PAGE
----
Dani Shapiro confesses that if, at the outset of her writing career, she had foreseen the life she is living now in her 50s, “working with my dream publisher, traveling all over the world, teaching, giving readings,” she would have thought it an “idyllic” prospect. “I’d have thought [my future self] had it made.”
She is clearly grateful for all that, but actually not much has changed from those days of uncertainty. Even after publishing nine books, she says, it never gets any easier. “It’s like looking up from the base of the mountain and not knowing if I can climb it again, no matter how many times I’ve done it before,” she tells NJJN in a phone interview.
Shapiro will be outlining a writer’s joys and terrors, and discussing her latest memoir, “Hourglass – Time, Memory, Marriage,” at Words Bookstore in Maplewood on Wednesday, April 19, at 7:30 p.m.
Maplewood will be a return to familiar turf. She grew up just a few miles away in Hillside, and attended what was then the Solomon Schechter Day School of Essex and Union, now the Golda Och Academy, and then Pingry, the private school that used to be just blocks away from her home and is now in Martinsville.
Though she enjoyed Schechter, she felt out of place. With a father who was Orthodox and a mother who was only nominally observant “and probably an atheist,” religion was a contentious issue in her home. At Pingry things were no better. She found herself acutely aware of being one of the only Jews. “I had culture shock,” she says.
That outsider status, Shapiro muses, probably equipped her for the writing life. “Being a witness, having your nose pressed to the glass, helps you see things with a necessary detachment,” she said.
That has proven true even when she’s writing about her own life, providing contextual patterns that bring out the significance of her personal stories. It is a delicate process, designed to convey what fascinates her and, hopefully, have meaning for thousands of strangers, while protecting those close to her.
In “Hourglass,” which comes out in early April, she describes the chance encounter when she and her husband, journalist and scriptwriter Michael Maren — or “M” in the book — met. It was love at first sight. But with raw honesty, she goes on to discuss how over the 18 years since then their confidence has eroded and financial fears have grown — as they do for most people, as projects fail and future prospects shrink.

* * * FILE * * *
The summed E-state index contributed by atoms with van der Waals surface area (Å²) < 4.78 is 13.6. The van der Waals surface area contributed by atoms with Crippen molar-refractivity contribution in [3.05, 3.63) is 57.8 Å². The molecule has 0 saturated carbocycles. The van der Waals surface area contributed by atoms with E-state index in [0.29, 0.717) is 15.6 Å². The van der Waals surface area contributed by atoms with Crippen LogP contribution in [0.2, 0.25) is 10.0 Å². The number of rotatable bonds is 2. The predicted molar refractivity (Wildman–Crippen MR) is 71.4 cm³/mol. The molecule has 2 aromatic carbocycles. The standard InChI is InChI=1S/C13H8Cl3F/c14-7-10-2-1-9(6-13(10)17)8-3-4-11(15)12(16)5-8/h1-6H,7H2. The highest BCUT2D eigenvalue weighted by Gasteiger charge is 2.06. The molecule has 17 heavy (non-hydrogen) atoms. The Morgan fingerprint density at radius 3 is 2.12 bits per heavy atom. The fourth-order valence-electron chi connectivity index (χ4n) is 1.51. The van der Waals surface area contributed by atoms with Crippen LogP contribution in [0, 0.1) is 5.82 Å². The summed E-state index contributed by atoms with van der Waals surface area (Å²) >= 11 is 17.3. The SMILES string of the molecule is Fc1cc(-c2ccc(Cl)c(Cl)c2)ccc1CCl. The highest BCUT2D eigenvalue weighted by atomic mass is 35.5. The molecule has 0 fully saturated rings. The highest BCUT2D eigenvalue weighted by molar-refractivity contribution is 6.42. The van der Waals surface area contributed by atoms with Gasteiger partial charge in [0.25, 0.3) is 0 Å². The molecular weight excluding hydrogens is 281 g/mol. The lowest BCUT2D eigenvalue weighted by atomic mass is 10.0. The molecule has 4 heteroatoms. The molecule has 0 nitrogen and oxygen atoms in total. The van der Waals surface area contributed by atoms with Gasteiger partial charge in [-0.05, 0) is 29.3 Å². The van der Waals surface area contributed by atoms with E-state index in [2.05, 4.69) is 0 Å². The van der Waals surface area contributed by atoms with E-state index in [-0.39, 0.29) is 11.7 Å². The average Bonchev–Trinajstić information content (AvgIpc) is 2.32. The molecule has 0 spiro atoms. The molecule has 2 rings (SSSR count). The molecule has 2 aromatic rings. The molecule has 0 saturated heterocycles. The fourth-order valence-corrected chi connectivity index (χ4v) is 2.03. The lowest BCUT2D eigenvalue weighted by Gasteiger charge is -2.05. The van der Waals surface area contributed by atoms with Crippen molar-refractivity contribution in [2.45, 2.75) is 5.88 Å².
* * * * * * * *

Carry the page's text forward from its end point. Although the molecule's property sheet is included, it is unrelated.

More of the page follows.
Yet clearly, it has been an extraordinary partnership. In 2000 they co-wrote a screenplay based on her first memoir, “Slow Motion.” Her husband reads every word she writes and nothing would get published without his approval. “My marriage is more important than material for a book,” she says.
With that in mind, she writes in “Hourglass” a about a time she asked him to review a passage she had written. His response delighted her.
I show M. pages in process, even these. He’s stingy with praise, my toughest critic. I find he’s usually right.
“I do have one comment,” he says.
Now I gird myself. M. has told me he’s fine with me writing about him — about us — but I don’t know. Maybe all this is getting a little too close for comfort.
“You’re making me out to be too good a guy,” he says. “I mean, I’m okay. But you need to be harder on me.”
While she writes openly about her terror when their son Jacob almost died as a baby, and of her pride and pleasure in the teenager he has become, she skims more lightly over the details of his life. Her paramount concern, she stresses, has been to ensure she never writes anything about her son that might upset him later.
Her Jewish identity is also something she barely touches on this time around, though in “Devotion,” a previous memoir, she explored it in depth. She has come back to a deeper connection to religion, she tells NJJN, while her husband, also Jewish by upbringing, remains an atheist. Evidently, they deal with their differences a lot more harmoniously than her parents did.
In all of this exposure, Shapiro says, she leaves a lot to the reader’s imagination — “white space” that allows them to make their connections. That same style comes through in her fiction. In both her memoirs and her novels, Shapiro dances lightly, bowing to “the patterns that make themselves known,” rather than trying to force them to emerge.
She is living her life with a similar wait-and-see approach. Ups or downs, they might all be grist for the mill. As she talked from a taxi, en route from one appointment to another, she took comfort in the blithe phone message that had just come in from her husband, who was in Hollywood for a meeting of his own.
“He just texted me a picture of his cappuccino,” she said with audible pleasure.